The environmental assessment includes a description of how existing rail lines would be the sole method to move wood pellets from the chip mill in Sims, a small town in Wilson County roughly 2½ hours northwest of Morehead City.
Each week, three shipments of wood pellets would be delivered to the port on Norfolk Southern Railway trains. Pellets would be unloaded through enclosed conveyor systems. Dust collection systems would be installed on the railcar unloading area, transfer buildings, storage domes and belt conveyors to minimize dust and particulates dissipating into the air.
Here is a wood pellet plant in Chattanooga, Tennessee. Similar plants are planned for Eastern North Carolina that will make pellets that will be shipped from state ports in Wilmington and Morehead City to power plants in Europe. Photo: Hot-Mix Magazine
Each dome would store up to 40,000 metric tons of wood pellets.
WoodFuels would build the storage facilities, which would be owned and operated by the Ports Authority. It’s a business venture that would create jobs and “result in a stable export business” because the contract is a minimum of 10 years, according to the assessment.
The set-up at the Wilmington port would be similar. Enviva Holdings, a Maryland-based company with plans to build wood-pellet manufacturing plants in North Carolina, would pay for the construction of two concrete storage domes and a ship loader/dock conveyor complex in Wilmington.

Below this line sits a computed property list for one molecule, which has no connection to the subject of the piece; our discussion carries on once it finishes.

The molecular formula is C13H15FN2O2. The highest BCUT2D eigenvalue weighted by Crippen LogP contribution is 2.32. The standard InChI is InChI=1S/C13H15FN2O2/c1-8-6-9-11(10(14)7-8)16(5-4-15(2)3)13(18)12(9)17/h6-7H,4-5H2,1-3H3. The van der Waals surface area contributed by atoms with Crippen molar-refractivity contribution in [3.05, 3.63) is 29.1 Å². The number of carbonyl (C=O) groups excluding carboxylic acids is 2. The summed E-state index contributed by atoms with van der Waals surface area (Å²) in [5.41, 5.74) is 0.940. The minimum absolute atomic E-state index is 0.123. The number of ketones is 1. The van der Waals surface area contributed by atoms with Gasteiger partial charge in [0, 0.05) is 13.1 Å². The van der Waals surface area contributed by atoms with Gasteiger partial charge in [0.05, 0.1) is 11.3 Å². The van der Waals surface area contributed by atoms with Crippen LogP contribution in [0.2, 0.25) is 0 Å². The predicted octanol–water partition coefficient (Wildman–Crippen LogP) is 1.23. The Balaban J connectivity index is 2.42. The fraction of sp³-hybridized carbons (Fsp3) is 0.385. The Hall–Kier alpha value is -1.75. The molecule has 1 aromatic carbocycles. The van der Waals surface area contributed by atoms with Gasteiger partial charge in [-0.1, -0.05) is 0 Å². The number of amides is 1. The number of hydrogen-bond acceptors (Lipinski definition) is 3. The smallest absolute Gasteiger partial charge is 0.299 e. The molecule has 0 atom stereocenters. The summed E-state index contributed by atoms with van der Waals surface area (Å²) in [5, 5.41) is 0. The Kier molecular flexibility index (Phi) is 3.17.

The Ports Authority also deemed that there would be no significant environmental effects in its assessment of the proposed facilities at the Wilmington port.
In response to that assessment, the Southern Environmental Law Center, along with a handful of environmental organizations, including the N.C. Coastal Federation, urges the Ports Authority to set a public hearing “to receive input from citizens who will have to live with the project’s environmental impacts.”
The environmental advocacy groups also call for the Ports Authority to complete a more detailed environmental study to adequately address the environmental effects of the wood pellet export project in Wilmington.
The Ports Authority does not plan to hold additional public meetings on either of the proposed facilities, said Laura Blair, senior director for external affairs.
“There’s been quite a few public meetings associated with each of these projects,” she said.
The state Clearinghouse will provide the Ports Authority with public comments submitted to the state about the Morehead City port environmental assessment after the public comment period closes July 7.
The comment period has closed for the proposed facility at the Wilmington port. The facility there requires the authority obtain a major modification to its existing CAMA permit.
“There is currently pending a CAMA application,” said Matt Woodward, agency counsel. “That is now in the process of being looked at.”
Operations at the Wilmington port are expected to start in July 2015.
“I don’t know that we have a solid start date on Morehead City,” Blair said.